A lot has been made of the impact the oil sands are having on wildlife in or passing through the area. But not a lot has been made of the bigger picture.
A Bit of History
April 2008 sucked. It sucked for birds. It sucked for workers. It sucked for the industry. It sucked. It sucked a lot.
In 2008 over 1,600 birds died in a Syncrude tailings pond. The company is currently in court facing “charges under Section 5.1 of the Migratory Birds Convention Act and Section 155 under the Alberta Environmental Protection and Enhancement Act.” [source] If you are interested, Syncrude has a dedicated Waterfowl Trial page with audio clips covering their lawyer’s responses to media outside the courtroom.
Needless to say, this regrettable incident has garnered a lot of negative press for Syncrude, the industry and the region. There are over 1,000,000 hits on Google while searching for “oilsand ducks“… the first one is a CTV article titled “Canada’s image hurt by oilsands duck deaths: PM – CTV News“.
This is a very graphic, very concentrated and very “unusual” event – in fact, it makes for a good, news story (note: *not* a good news, story). It’s interesting, it grabs the attention of the reader/viewer and people can picture it in their minds. The world has read, viewed and discussed the incident… and the scuttlebutt has not been kind.
Aside from the bird deaths, a report was recently unearthed in regards to oil sands-related wildlife deaths between 2000 and 2008:
“Documents obtained by Greenpeace, under freedom of information legislation, show that at least 164 other animals died during oil sands operations between 2000 and 2008.
Those animals included 27 bears, 67 deer, 31 foxes and 21 coyotes.” [CTV.ca]
Again, this is not looking good. No one likes to hear about animals suffering due to the industry’s impact on the environment (no matter if they died due to the actual operations on site, or other causes, which took place on site). Which is why all of the negative press around the oil sands and wildlife makes me angry – because there have been little, if any, posts, articles or feeds that bother trying to bring a balanced point of view to the topic.
Why This Post
The Toronto Star published a small piece yesterday entitled “Oil industry isn’t heartless toward wildlife” – in fact, it started me musing about this post… because when we look at how other industries or practices impact wildlife, the numbers in the oil sands aren’t looking so horrific. Specifically, let’s quickly look at two other areas: Buildings & Vehicles
What About A Clear Picture (Window)?
A large source of wildlife deaths are the buildings we live and work in. For instance, there is one particular complex in Scarborough, the office buildings at 100-300 Consilium Place, that is considered a “death trap” for birds.
The Toronto Star reported on March 9, 2010, that:
“In 2008-2009, more than 800 birds were recovered from the lawns around the complex, ironic considering it was awarded a “Go Green certificate of achievement” for its environmental practices by the Building Owners and Managers Association of Toronto. Go Green certificates are most commonly awarded for energy efficiency.
Over the past decade, more than 7,000 birds of 82 species have met painful deaths after flying into what bird safety advocate Michael Mesure calls ‘the most reflective glass windows of any building in the city.'”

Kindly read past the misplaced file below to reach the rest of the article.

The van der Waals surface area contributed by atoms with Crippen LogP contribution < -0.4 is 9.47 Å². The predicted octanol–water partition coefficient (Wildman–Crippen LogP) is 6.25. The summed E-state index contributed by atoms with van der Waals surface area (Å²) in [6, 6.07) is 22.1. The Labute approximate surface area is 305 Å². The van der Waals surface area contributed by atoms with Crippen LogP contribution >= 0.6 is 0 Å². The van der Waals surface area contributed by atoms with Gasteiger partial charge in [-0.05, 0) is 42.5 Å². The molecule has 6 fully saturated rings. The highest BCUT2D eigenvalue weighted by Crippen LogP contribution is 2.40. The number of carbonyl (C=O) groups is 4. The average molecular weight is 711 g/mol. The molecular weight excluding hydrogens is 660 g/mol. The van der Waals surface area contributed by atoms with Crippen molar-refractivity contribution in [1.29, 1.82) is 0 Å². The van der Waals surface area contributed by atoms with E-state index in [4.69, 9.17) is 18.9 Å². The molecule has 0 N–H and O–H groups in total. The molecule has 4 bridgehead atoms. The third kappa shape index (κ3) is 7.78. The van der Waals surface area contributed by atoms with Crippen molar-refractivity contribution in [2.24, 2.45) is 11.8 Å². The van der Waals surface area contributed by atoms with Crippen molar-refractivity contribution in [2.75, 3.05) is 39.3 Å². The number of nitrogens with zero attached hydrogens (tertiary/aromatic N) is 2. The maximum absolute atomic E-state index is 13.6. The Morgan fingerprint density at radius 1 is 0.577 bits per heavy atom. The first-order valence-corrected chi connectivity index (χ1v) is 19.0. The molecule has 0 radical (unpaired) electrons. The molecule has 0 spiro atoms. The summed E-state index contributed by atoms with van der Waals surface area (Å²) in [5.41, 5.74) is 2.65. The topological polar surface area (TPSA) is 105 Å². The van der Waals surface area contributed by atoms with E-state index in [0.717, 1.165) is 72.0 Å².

So let’s look at that again: over 7,000 birds have died. From just 3 buildings. 3 buildings, 10 years, 82 species, 7,000 birds. Where is the international outrage? Where are the calls from Europe demanding environmental justice? Where are the protesters repelling down the sides of the buildings unfurling banners?
This is but one example of how buildings are impacting our friends in the sky. Just imagine how many similar buildings dominate the skylines of Canada’s major cities… how many birds have met the same fate across our country? Across the contient? Across the developed world?
An Object in Motion….
Let’s take a look to see how the vehicles we drive impact wildlife. I’m not going to get into any environmental impacts, or migration impacts etc. I’m only going to look at what happens when an object in motion tends to stay in motion. Let’s look at vehicle/animal collisions.
First up is Ontario, and how many animals are reported to be involved in vehicle collisions.
“In 2007, 13,954 collisions were reported. Many more go unreported.” And those are just the reported numbers. 13,954 collisions. That works out to an average of one collision every 38 minutes on the roads of Ontario. [source]
According to statistics from the Government of Alberta’s Transportation Ministry, about 11% of all reported traffic collisions in 2005 involved wildlife. In 2008, the Transportation Ministry reported that there were over 158,000 reported collisions. If the 11% trend holds true, then that suggests close to 17,000 animals were involved.
Now, staying within my home province of Alberta, 17,000 animals were involved in reported traffic collisions in 2008. Compare that to the 1,764 animals that were killed due to oil sands operations over a span of 9 years (2000 to 2008). 17,000 animals over one year vs. 1,764 animals over 9 years. Think about that.
Just Two Examples
I’m just pointing out two examples here. I would encourage any reader who is interested in our impact on wildlife to look into the numbers for other industries like air travel, agriculture, alternative energy… and that’s just the A’s, I haven’t gone through the rest of the alphabet. Do some research, I am sure you will be surprised at the numbers behind other industries or practices.
It’s just too bad that the message about the oil sands hasn’t included a more complete picture.